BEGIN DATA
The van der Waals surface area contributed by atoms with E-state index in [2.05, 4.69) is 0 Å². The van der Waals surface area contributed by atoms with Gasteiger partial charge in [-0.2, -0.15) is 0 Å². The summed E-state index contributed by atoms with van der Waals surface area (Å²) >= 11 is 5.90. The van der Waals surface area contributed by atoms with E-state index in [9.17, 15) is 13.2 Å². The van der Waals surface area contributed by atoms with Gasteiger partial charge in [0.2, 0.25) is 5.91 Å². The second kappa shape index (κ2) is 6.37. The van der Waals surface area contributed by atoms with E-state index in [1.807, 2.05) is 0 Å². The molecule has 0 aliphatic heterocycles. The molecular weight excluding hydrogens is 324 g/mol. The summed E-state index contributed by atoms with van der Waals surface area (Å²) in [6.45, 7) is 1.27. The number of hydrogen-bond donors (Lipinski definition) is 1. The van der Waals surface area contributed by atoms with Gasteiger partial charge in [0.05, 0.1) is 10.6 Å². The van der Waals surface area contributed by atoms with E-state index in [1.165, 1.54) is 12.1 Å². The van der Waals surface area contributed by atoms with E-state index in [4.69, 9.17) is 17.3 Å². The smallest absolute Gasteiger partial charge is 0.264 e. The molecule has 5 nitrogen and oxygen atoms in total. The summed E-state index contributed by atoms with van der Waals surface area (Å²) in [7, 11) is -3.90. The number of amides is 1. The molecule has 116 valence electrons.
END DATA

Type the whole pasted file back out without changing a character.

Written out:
The van der Waals surface area contributed by atoms with E-state index in [2.05, 4.69) is 0 Å². The van der Waals surface area contributed by atoms with Gasteiger partial charge in [-0.2, -0.15) is 0 Å². The summed E-state index contributed by atoms with van der Waals surface area (Å²) >= 11 is 5.90. The van der Waals surface area contributed by atoms with E-state index in [9.17, 15) is 13.2 Å². The van der Waals surface area contributed by atoms with Gasteiger partial charge in [0.2, 0.25) is 5.91 Å². The second kappa shape index (κ2) is 6.37. The van der Waals surface area contributed by atoms with E-state index in [1.807, 2.05) is 0 Å². The molecule has 0 aliphatic heterocycles. The molecular weight excluding hydrogens is 324 g/mol. The summed E-state index contributed by atoms with van der Waals surface area (Å²) in [6.45, 7) is 1.27. The number of hydrogen-bond donors (Lipinski definition) is 1. The van der Waals surface area contributed by atoms with Gasteiger partial charge in [0.05, 0.1) is 10.6 Å². The van der Waals surface area contributed by atoms with E-state index in [1.165, 1.54) is 12.1 Å². The van der Waals surface area contributed by atoms with E-state index in [4.69, 9.17) is 17.3 Å². The smallest absolute Gasteiger partial charge is 0.264 e. The molecule has 5 nitrogen and oxygen atoms in total. The summed E-state index contributed by atoms with van der Waals surface area (Å²) in [7, 11) is -3.90. The number of amides is 1. The molecule has 116 valence electrons.